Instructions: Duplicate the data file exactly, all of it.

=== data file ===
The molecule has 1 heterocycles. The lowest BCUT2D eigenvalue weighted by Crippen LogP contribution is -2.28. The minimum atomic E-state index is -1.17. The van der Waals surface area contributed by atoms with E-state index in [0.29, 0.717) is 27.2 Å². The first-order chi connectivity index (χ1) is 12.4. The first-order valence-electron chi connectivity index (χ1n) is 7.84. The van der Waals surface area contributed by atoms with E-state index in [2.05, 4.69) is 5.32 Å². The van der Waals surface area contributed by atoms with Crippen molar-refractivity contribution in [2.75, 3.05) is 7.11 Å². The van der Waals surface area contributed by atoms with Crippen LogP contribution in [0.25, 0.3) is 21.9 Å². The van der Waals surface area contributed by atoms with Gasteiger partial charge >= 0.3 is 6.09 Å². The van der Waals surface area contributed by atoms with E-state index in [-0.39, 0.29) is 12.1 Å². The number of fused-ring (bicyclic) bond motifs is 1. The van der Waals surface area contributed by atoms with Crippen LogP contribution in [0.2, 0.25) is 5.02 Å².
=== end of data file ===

The molecule has 1 heterocycles. The lowest BCUT2D eigenvalue weighted by Crippen LogP contribution is -2.28. The minimum atomic E-state index is -1.17. The van der Waals surface area contributed by atoms with E-state index in [0.29, 0.717) is 27.2 Å². The first-order chi connectivity index (χ1) is 12.4. The first-order valence-electron chi connectivity index (χ1n) is 7.84. The van der Waals surface area contributed by atoms with E-state index in [2.05, 4.69) is 5.32 Å². The van der Waals surface area contributed by atoms with Crippen molar-refractivity contribution in [2.75, 3.05) is 7.11 Å². The van der Waals surface area contributed by atoms with Crippen LogP contribution in [0.25, 0.3) is 21.9 Å². The van der Waals surface area contributed by atoms with Gasteiger partial charge >= 0.3 is 6.09 Å². The van der Waals surface area contributed by atoms with E-state index in [-0.39, 0.29) is 12.1 Å². The number of fused-ring (bicyclic) bond motifs is 1. The van der Waals surface area contributed by atoms with Crippen LogP contribution in [0.2, 0.25) is 5.02 Å².